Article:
Kitty McSporran Saves the Animals – with the help of her magic cape
‘Kitty McSporran Saves the Animals’ was written by one of our members and HRA covered the cost of publication. This colourful story book is aimed at a much younger audience and addresses this taboo subject in a non-confronting way. Readers share in Kitty’s discovery that by not accepting the status quo, we can show compassion to other animals AND further medical research.
It is freely available to schools and libraries.
One of our very talented supporters, singer and songwriter Kerryn Vaughan allowed us to use her heart-wrenching song ‘Broken’ to use on a video about animal experimentation. The video is shown at all expos we attend and has been circulated widely through international animal groups and social media providing factual information and raising awareness of this important issue.
Provision of pound dogs to Queensland University
HRA has campaigned against the use of pound dogs in veterinary teaching since 2006. Together with our members and supporters we have engaged in ongoing correspondence with the councils involved, the Minister for Primary Industries (Tim Mulherin) and the University of Queensland Veterinary School. We have collected petitions which have been tabled in Parliament and we have personally presented a detailed submission – backed by international experts – to the Minister’s Animal Welfare Advisory Committee which, at the request of the Minister, had undertaken a thorough review of the issue.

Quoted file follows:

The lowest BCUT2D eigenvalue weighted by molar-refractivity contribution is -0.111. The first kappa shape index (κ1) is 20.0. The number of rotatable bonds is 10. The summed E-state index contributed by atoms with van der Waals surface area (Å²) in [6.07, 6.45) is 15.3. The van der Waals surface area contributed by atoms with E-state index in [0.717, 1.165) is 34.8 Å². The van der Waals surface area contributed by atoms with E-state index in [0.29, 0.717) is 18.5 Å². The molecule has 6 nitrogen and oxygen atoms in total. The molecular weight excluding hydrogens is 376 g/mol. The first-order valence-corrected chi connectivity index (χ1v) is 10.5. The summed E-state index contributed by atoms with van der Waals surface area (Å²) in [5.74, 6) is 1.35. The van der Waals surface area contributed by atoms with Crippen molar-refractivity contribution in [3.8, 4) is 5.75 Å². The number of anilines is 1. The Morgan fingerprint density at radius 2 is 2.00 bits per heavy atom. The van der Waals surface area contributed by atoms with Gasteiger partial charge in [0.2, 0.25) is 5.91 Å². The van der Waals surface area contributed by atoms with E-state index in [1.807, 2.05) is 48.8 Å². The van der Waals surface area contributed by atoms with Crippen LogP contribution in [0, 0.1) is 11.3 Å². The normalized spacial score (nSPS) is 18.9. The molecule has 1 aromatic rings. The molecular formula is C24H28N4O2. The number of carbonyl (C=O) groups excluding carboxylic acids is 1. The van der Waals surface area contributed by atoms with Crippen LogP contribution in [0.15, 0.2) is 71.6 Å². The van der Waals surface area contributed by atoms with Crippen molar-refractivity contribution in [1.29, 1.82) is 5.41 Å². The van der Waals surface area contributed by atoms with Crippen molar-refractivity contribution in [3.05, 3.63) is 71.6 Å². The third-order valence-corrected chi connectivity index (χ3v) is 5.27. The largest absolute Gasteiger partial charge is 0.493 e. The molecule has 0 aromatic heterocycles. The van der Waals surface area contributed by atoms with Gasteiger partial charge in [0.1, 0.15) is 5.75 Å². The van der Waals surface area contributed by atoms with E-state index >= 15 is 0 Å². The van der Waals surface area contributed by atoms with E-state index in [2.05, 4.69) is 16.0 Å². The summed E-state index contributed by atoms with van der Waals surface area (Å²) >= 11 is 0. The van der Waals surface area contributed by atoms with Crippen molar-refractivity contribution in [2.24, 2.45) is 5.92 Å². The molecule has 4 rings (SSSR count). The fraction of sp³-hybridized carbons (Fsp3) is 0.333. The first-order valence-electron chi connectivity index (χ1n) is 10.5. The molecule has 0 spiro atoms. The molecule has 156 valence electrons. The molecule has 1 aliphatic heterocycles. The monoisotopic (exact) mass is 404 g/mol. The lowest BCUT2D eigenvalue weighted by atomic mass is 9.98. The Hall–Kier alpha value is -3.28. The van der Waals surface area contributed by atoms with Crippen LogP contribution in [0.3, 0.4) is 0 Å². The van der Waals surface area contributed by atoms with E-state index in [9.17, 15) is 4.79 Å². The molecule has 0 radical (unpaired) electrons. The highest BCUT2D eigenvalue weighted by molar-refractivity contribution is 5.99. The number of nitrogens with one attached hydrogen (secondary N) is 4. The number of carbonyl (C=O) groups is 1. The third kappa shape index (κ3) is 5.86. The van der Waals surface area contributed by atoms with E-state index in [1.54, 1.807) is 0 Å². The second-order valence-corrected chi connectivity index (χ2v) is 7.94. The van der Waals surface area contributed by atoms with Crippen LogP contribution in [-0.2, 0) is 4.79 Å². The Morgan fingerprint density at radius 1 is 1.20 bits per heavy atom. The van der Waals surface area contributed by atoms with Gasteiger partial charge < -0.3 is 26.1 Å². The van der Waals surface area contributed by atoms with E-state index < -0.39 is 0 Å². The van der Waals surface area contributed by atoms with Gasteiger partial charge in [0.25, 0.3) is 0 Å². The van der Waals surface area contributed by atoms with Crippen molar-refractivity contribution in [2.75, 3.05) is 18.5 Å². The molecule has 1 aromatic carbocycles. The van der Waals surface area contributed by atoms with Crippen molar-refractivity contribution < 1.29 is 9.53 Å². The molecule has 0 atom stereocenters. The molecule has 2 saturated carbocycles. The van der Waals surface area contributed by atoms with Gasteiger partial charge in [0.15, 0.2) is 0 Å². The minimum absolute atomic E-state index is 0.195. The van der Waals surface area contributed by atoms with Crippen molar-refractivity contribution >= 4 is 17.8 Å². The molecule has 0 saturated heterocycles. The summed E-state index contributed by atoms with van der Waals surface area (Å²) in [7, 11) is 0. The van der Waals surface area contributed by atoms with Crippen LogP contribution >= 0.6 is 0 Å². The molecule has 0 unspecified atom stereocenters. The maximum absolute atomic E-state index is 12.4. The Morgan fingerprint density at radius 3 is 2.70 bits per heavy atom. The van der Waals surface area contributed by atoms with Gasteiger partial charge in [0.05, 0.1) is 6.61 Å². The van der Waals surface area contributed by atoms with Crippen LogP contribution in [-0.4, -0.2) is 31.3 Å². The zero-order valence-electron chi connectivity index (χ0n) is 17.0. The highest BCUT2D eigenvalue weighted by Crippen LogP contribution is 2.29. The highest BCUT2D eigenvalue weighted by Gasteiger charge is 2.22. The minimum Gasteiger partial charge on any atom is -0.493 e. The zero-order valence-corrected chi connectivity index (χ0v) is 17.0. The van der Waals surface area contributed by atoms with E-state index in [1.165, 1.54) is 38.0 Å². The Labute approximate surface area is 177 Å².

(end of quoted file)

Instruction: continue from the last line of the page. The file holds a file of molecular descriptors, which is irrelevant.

Upon completion of the review AWAC’s recommendations were made to the Minister. They advised that the use of pound dogs for veterinary teaching should be phased out as soon as possible.
Leo – rescued from a laboratory
Leo first came to our attention in August 2010 when he was released from a testing facility. He was extremely lucky as most animals are killed after experiments are complete. Leo had been part of a study aimed at improving surgical techniques for vision correction in humans. His nictitating membranes (third eyelids) had been surgically removed, but unlike several other cats, he was not implanted with contact lenses as he was part of a control group. Prior to this, he had been used in vaccination studies at another facility.
With the help of local and Sydney-based rescue groups, HRA arranged for Leo to be relocated to Melbourne and rehabilitated with a foster carer. Leo is now in a safe and loving home and has assisted our work by putting a face to the huge statistics we present on animal experiments.